“Yankee Doodle in Berlin” (1919) features an interesting portrayal of a transgender person. It is a 58 minute long Mack Sennett comedy and the lead male is dressed like a woman for all but three to five minutes of the film.
Captain Bob White, American soldier, has been charged with an important mission during World War I: infiltrating the enemy lines to find out secret plans. White bravely carries out the mission and disguises himself as a woman in order to seduce secrets out of the Germans.
Along the way, White meets a Belgian girl, played by Marie Provost, enslaved in a German labor camp. He saves her and dresses her like a German soldier, while he is dressed like a woman, so that she can safely escape.
As White is dressed like a woman, he punches and fights German soldiers, is ladylike enough to seduce Kaiser Wilhelm but exotic enough to shimmy in a Chinese dance number.
The gag of dressing up like another gender to trick authorities has been done hundreds of times in the movies. Bing Crosby and Danny Kaye doing the “Sisters” number in “White Christmas,” Cary Grant in “I was a Male War Bride” or Jack Lemmon and Tony Curtis in “Some Like it Hot” just to name a few.
Butcross-dressingessing comedy is slightly different from the man-in-a-dress joke we are used to. Captain Bob White was played by Bothwell Browne, a famous female impersonator.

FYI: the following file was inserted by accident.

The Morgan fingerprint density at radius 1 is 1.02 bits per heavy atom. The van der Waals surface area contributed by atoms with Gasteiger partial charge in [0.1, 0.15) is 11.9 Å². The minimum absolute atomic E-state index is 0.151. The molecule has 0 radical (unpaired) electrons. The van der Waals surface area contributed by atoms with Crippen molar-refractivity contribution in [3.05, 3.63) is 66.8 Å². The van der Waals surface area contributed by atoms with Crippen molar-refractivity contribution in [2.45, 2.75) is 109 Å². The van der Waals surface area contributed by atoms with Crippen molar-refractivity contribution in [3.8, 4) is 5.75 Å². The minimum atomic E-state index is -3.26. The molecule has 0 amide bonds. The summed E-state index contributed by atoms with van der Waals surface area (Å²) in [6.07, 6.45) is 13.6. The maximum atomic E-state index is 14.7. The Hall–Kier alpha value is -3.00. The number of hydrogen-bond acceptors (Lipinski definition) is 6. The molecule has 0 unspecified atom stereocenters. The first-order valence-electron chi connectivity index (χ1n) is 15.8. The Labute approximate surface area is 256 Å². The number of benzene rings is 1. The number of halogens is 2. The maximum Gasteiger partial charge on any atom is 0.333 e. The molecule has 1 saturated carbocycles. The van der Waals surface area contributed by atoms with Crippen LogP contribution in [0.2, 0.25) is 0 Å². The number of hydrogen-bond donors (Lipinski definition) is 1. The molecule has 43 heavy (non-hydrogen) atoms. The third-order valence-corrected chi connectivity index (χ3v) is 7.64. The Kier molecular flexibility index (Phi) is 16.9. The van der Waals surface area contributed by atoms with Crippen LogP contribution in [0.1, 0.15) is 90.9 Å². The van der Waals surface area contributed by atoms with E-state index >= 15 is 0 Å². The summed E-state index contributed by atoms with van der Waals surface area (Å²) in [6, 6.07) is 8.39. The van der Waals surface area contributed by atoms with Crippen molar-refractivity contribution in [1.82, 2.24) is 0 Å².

Though famous for wearing dresses, his character in “Yankee Doodle in Berlin” wasn’t portrayed as overly flamboyant. He punched and kicked Germans, ran from Kaiser’s advances, hung from a flying plane by a rope and kissed the girl at the end.
Browne was only in one other film, “Among Those Present” (1919), but was the top female impersonator of his time. When “Yankee Doodle in Berlin” toured the theater circuit, Mack Sennett’s Bathing Beauty’s performed and Browne did the dance number from the film, according to Turner Classic Movies’ prime time host Robert Osborne.
Though Browne was popular, he had difficulty gaining approval on Broadway. According to a TCM blog post, he opened his own production of the play “Miss Jack” but Broadway was less than accepting to a play with all transgender actors and actresses.
Cross dressing was appropriate and accepted during the early 1900s as long as the female caricature was funny or sweet, according to Vaudeville, Old and New by Frank Cullen, Florence Hackman and Donald McNeilly. However, Browne’s sensual dance in “Yankee Doodle in Berlin” and on-stage acts as Cleopatra made viewers uncomfortable.
Ninety years later, I still thought the movie was entertaining and had the same ridiculous comedy that all Mack Sennett films seem to have.
Before and after his brief film career, Browne was running the vaudeville circuit, but quit in the late 1920s. He ran a dance school in San Francisco until he died in 1947.
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